Emma's Table by Philip Galanes
A Novel

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From the moment Emma Sutton walks into the esteemed FitzCoopers auction house, the one-time media darling knows exactly what she wants: an exquisite antique dining table. What she doesn't realize is what she's getting: the chance to set things right.

Fresh from a year-long stretch in prison and the public bloodletting that accompanied her fall, Emma needs a clean slate. She finds her life just as she left it, filled with glittering business successes and bruising personal defeats—rolling television cameras and chauffeured limousines, followed by awkward Sunday dinners at home. She knows, deep down, that she needs a change, though she can't imagine where it might come from or where it will lead.

Enter Benjamin Blackman, a terminally charming social worker who moonlights for Emma on the weekends, and Gracie Santiago, an overweight little girl from Queens, one of Benjamin's most heartbreaking wards. Together with an eclectic supporting cast—including Emma's prodigal ex-husband, a bossy yoga teacher, and a tiny Japanese diplomat—the unlikely trio is whisked into a fleet-footed story of unforeseen circumstance and delicious opportunity, as their solitary searching for better paths leads them all, however improbably, straight to Park Avenue and the dynamic woman at the novel's center.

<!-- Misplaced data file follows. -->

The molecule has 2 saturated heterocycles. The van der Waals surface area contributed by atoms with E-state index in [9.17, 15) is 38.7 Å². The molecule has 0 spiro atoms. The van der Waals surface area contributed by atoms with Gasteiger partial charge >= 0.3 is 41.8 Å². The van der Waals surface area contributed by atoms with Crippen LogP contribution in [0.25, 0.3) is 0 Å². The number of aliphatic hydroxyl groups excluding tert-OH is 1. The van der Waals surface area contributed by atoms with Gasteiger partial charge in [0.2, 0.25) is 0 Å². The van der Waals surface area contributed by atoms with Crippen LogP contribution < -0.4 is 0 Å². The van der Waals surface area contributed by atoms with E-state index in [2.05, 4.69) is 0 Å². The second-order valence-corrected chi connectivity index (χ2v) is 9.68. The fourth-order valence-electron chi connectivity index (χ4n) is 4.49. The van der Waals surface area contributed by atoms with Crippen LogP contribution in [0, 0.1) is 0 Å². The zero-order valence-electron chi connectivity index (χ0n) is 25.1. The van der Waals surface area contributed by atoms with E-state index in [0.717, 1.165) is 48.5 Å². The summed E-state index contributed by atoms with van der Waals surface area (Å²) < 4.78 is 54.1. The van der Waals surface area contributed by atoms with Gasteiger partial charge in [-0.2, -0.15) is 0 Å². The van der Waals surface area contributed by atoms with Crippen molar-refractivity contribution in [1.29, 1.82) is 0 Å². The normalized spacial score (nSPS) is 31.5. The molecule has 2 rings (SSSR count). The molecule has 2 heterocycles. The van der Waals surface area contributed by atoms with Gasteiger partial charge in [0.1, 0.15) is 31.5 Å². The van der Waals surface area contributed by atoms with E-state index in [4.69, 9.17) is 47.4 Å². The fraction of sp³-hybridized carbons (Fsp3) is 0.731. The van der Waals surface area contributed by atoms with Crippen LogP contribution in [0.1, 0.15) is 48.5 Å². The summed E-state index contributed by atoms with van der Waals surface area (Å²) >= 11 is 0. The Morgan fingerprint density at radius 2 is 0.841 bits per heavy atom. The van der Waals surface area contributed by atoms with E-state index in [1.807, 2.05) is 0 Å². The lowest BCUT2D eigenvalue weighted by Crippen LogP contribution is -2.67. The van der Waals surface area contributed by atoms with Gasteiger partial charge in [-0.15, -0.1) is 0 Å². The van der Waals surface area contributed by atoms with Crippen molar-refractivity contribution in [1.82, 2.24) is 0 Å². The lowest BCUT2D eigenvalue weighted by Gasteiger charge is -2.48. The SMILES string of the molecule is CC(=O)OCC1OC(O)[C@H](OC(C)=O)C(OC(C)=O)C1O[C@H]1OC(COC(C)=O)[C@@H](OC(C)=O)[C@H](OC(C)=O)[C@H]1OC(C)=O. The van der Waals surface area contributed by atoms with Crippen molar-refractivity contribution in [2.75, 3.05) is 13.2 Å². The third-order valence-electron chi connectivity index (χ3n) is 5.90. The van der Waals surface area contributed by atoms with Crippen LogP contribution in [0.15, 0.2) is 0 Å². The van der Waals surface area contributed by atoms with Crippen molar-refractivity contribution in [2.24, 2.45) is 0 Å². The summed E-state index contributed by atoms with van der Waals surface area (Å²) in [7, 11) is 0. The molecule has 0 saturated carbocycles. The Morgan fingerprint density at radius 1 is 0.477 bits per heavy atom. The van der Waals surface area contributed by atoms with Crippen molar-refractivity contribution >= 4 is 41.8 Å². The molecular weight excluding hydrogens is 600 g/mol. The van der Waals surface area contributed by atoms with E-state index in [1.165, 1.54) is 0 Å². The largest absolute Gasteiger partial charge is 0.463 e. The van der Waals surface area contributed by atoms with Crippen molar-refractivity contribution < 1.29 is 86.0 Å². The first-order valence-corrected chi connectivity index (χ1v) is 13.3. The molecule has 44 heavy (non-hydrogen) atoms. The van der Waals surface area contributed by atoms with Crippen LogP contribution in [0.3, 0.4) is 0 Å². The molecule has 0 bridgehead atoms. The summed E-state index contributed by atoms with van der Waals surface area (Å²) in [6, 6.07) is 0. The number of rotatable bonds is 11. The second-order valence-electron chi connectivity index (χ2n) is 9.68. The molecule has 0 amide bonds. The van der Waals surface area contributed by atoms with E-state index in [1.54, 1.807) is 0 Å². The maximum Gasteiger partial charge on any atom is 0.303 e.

Sophisticated yet accessible, lighthearted but also telling, Emma's Table is a thoroughly winning and surprisingly affecting tale of second chances.


About Philip Galanes

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An entertainment lawyer in private practice and an award-winning interior designer, Philip Galanes is the author of the advice column Social Q's in the New York Times Sunday Styles section. He divides his time between New York City and East Hampton, New York.
Published August 27, 2008 by HarperCollins e-books. 306 pages
Genres: Literature & Fiction. Fiction

Unrated Critic Reviews for Emma's Table

USA Today

The quicker you can stop fixating on the fact that the imperious perfectionist who's the centerpiece of Emma's Table is based on a certain notorious doyenne of domesticity who did time in the slammer and in the tabloid headlines for her misdeeds, the better.It's Martha Stewart, OK?

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